Aug. 15 (Bloomberg) -- Ophir Energy Plc, a U.K. explorer in Africa, fell the most since selling shares in London in July 2011 after announcing delays in drilling and exploration plans.
Ophir declined by 15 percent to 332 pence, valuing the company at less than 2 billion pounds ($3 billion). The explorer and BG Group Plc delayed their plans to start deepwater drilling off Tanzania in September. Ophir also postponed exploration plans in Gabon and Equatorial Guinea, and is studying its options in Ghana following unsuccessful drilling there.
“We’ve not stopped drilling,” Chief Executive Officer Nick Cooper told analysts today on a call. “People are acting as if we haven’t been drilling in the first half of the year. We’ve been drilling continuously.”
Ophir plans to drill 10 wells through 2014 in search of about 5 billion barrels of oil equivalent resources, according to a presentation by the London-based company.
It is seeking partners to share project costs in Gabon, Equatorial Guinea, Kenya and Tanzania, Cooper said. “We reset the clock in March and we recommenced negotiations pretty soon thereafter,” he said. “It’s a weak macro environment” for raising capital for exploration and production.
Ophir plans to begin drilling the Mlinzi well in Block 7 off Tanzania in the fourth quarter. It’s the company’s largest well in its campaign seeking about 3.5 billion barrels of resources and will cost about $100 million to drill, Cooper said. The company also plans to bid for exploration licenses in Myanmar to expand its reach beyond Africa, the CEO said.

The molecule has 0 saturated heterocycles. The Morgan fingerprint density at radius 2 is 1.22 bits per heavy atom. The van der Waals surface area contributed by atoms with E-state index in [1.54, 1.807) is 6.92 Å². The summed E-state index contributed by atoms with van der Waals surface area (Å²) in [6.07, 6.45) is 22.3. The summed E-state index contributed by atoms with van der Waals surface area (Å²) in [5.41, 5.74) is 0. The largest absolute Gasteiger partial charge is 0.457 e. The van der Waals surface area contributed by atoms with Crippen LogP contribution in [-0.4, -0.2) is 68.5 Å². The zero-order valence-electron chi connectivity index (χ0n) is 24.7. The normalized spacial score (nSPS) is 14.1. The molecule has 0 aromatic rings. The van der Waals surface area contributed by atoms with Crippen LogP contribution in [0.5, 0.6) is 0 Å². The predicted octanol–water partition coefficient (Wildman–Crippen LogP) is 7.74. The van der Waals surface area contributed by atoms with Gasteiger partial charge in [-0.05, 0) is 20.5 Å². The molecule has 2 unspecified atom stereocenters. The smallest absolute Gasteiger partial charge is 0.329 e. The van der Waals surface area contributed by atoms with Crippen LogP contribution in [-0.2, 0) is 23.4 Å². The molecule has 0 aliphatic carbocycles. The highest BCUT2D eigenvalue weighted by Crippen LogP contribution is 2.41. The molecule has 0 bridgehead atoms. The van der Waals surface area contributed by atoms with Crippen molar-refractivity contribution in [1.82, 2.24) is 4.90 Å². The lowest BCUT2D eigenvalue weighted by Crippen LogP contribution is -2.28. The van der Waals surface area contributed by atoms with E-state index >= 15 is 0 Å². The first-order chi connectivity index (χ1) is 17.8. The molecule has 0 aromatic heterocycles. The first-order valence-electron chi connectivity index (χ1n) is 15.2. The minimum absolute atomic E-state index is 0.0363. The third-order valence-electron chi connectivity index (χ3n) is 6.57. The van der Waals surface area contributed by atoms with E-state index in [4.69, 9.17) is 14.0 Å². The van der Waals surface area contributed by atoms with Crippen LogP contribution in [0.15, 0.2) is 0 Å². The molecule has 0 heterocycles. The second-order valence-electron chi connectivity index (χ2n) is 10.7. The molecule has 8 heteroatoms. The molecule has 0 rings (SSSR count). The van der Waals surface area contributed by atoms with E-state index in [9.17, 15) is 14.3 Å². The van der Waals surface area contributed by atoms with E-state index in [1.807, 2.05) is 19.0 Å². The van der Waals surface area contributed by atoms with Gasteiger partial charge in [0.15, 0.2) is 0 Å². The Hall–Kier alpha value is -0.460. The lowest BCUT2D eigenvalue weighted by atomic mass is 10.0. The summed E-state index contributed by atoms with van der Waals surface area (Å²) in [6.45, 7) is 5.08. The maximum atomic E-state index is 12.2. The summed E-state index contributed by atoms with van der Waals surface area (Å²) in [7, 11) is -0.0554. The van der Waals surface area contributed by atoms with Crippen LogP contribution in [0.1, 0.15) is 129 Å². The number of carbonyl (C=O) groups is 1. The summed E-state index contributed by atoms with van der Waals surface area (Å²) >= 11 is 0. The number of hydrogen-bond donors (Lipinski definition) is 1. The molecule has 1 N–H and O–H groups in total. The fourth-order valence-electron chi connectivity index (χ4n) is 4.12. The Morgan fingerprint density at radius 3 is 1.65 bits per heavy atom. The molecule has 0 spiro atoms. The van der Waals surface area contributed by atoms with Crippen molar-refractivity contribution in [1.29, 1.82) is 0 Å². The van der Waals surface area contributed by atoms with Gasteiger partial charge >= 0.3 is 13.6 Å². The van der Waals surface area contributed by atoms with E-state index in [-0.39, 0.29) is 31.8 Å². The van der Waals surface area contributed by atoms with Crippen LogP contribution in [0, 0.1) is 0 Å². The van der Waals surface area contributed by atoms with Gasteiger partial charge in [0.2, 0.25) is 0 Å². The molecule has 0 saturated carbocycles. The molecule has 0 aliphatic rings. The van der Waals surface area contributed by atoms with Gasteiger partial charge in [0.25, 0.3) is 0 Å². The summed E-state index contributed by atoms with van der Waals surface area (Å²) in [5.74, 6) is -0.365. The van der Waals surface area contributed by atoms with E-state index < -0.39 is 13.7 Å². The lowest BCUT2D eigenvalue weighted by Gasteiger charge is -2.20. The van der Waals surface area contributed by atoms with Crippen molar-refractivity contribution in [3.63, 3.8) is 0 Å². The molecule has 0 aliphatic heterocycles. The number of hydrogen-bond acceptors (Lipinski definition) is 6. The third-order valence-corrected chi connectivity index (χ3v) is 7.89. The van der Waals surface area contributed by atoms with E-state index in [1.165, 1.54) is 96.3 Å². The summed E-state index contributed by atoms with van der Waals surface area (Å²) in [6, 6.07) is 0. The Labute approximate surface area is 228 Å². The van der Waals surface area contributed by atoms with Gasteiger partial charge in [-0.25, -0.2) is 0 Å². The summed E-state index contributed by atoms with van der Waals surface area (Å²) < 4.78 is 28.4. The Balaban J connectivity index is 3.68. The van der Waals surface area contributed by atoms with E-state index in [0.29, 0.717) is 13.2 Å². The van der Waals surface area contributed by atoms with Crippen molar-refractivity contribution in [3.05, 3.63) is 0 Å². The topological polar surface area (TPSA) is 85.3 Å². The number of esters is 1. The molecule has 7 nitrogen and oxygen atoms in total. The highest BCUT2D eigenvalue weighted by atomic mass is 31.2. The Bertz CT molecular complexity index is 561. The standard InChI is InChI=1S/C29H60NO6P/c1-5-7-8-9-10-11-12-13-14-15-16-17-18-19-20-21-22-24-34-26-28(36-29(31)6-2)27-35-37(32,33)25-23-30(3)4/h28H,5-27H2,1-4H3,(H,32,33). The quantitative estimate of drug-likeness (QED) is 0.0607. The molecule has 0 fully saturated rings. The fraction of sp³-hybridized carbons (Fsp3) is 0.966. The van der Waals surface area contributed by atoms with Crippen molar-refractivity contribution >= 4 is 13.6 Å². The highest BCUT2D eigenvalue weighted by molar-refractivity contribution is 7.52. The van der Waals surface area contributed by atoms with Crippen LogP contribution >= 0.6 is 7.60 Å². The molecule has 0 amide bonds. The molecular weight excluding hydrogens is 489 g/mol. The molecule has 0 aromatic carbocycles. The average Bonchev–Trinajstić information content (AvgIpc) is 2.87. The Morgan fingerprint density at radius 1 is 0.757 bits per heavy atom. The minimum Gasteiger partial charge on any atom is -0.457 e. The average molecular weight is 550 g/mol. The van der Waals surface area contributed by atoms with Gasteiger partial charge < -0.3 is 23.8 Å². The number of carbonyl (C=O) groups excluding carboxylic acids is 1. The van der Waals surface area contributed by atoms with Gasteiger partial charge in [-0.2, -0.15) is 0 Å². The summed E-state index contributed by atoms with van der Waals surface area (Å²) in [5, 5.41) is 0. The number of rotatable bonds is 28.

The “much anticipated outboard well will not be drilled” by BG and Ophir in Block 1 off Tanzania until at least 2014, Alexander Holbourn, a Bank of America Corp. analyst, wrote in a report. “The latest 3D seismic data set over this area has failed to de-risk” the previously planned drilling target.
Ophir also reduced the size of the 1C prospect resources by 60 percent to 7.5 trillion cubic feet of gas, Holbourn wrote.
The company has been looking for a partner to share Block R development costs to supply fuel to a liquefied natural gas plant in Equatorial Guinea. It has been examining plans to use a floating LNG unit or build a new land-based facility near Marathon Oil Corp.’s Punta Europa plant on Bioko Island.
“The government is now behind floating LNG as a concept,” Cooper said. “Hopefully we can make some announcement” about the project “in the near term.”
Also in West Africa, the explorer and Brazil’s Petroleo Brasilero SA are looking for a rig to drill wells off Gabon next year. Petrobras in June agreed to form a joint venture with Grupo BTG Pactual SA to share drilling costs in the continent.
“We are now at the point where they are confident in the funding position,” Cooper said. “They are good to go.”
Ophir plans to invest about $400 million in projects this year. It recorded a first-quarter $19.4 million loss and $485.6 million of available cash in July, it said today in a statement.
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